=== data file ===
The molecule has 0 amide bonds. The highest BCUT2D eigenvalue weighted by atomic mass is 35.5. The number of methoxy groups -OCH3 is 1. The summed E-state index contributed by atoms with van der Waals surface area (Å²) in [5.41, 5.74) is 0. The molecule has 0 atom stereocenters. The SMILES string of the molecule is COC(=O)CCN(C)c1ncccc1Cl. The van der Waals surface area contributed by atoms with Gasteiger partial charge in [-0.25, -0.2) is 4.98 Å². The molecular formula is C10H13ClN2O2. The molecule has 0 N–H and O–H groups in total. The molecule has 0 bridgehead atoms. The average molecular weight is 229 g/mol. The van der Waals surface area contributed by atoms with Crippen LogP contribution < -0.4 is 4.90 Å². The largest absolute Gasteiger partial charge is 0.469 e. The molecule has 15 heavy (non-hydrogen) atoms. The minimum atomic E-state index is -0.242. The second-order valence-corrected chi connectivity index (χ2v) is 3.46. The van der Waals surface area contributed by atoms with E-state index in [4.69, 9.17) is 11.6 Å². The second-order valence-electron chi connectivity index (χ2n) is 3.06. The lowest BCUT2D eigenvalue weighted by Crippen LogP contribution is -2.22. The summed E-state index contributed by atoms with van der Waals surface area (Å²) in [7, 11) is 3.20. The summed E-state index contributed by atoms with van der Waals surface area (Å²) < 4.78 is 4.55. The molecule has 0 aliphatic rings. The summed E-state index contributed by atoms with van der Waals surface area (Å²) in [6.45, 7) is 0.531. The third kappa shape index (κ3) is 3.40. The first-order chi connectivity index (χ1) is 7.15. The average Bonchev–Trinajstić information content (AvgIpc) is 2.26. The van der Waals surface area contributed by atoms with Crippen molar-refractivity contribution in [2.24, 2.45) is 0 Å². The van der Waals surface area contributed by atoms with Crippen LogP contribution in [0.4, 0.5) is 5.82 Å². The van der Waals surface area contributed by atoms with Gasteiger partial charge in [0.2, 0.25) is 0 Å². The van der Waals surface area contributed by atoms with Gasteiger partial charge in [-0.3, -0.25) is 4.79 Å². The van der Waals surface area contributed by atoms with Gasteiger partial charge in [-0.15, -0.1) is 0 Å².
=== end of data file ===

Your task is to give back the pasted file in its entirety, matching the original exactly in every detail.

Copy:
The molecule has 0 amide bonds. The highest BCUT2D eigenvalue weighted by atomic mass is 35.5. The number of methoxy groups -OCH3 is 1. The summed E-state index contributed by atoms with van der Waals surface area (Å²) in [5.41, 5.74) is 0. The molecule has 0 atom stereocenters. The SMILES string of the molecule is COC(=O)CCN(C)c1ncccc1Cl. The van der Waals surface area contributed by atoms with Gasteiger partial charge in [-0.25, -0.2) is 4.98 Å². The molecular formula is C10H13ClN2O2. The molecule has 0 N–H and O–H groups in total. The molecule has 0 bridgehead atoms. The average molecular weight is 229 g/mol. The van der Waals surface area contributed by atoms with Crippen LogP contribution < -0.4 is 4.90 Å². The largest absolute Gasteiger partial charge is 0.469 e. The molecule has 15 heavy (non-hydrogen) atoms. The minimum atomic E-state index is -0.242. The second-order valence-corrected chi connectivity index (χ2v) is 3.46. The van der Waals surface area contributed by atoms with E-state index in [4.69, 9.17) is 11.6 Å². The second-order valence-electron chi connectivity index (χ2n) is 3.06. The lowest BCUT2D eigenvalue weighted by Crippen LogP contribution is -2.22. The summed E-state index contributed by atoms with van der Waals surface area (Å²) in [7, 11) is 3.20. The summed E-state index contributed by atoms with van der Waals surface area (Å²) < 4.78 is 4.55. The molecule has 0 aliphatic rings. The summed E-state index contributed by atoms with van der Waals surface area (Å²) in [6.45, 7) is 0.531. The third kappa shape index (κ3) is 3.40. The first-order chi connectivity index (χ1) is 7.15. The average Bonchev–Trinajstić information content (AvgIpc) is 2.26. The van der Waals surface area contributed by atoms with Crippen molar-refractivity contribution in [2.24, 2.45) is 0 Å². The van der Waals surface area contributed by atoms with Crippen LogP contribution in [0.4, 0.5) is 5.82 Å². The van der Waals surface area contributed by atoms with Gasteiger partial charge in [0.2, 0.25) is 0 Å². The van der Waals surface area contributed by atoms with Gasteiger partial charge in [-0.3, -0.25) is 4.79 Å². The van der Waals surface area contributed by atoms with Gasteiger partial charge in [-0.15, -0.1) is 0 Å².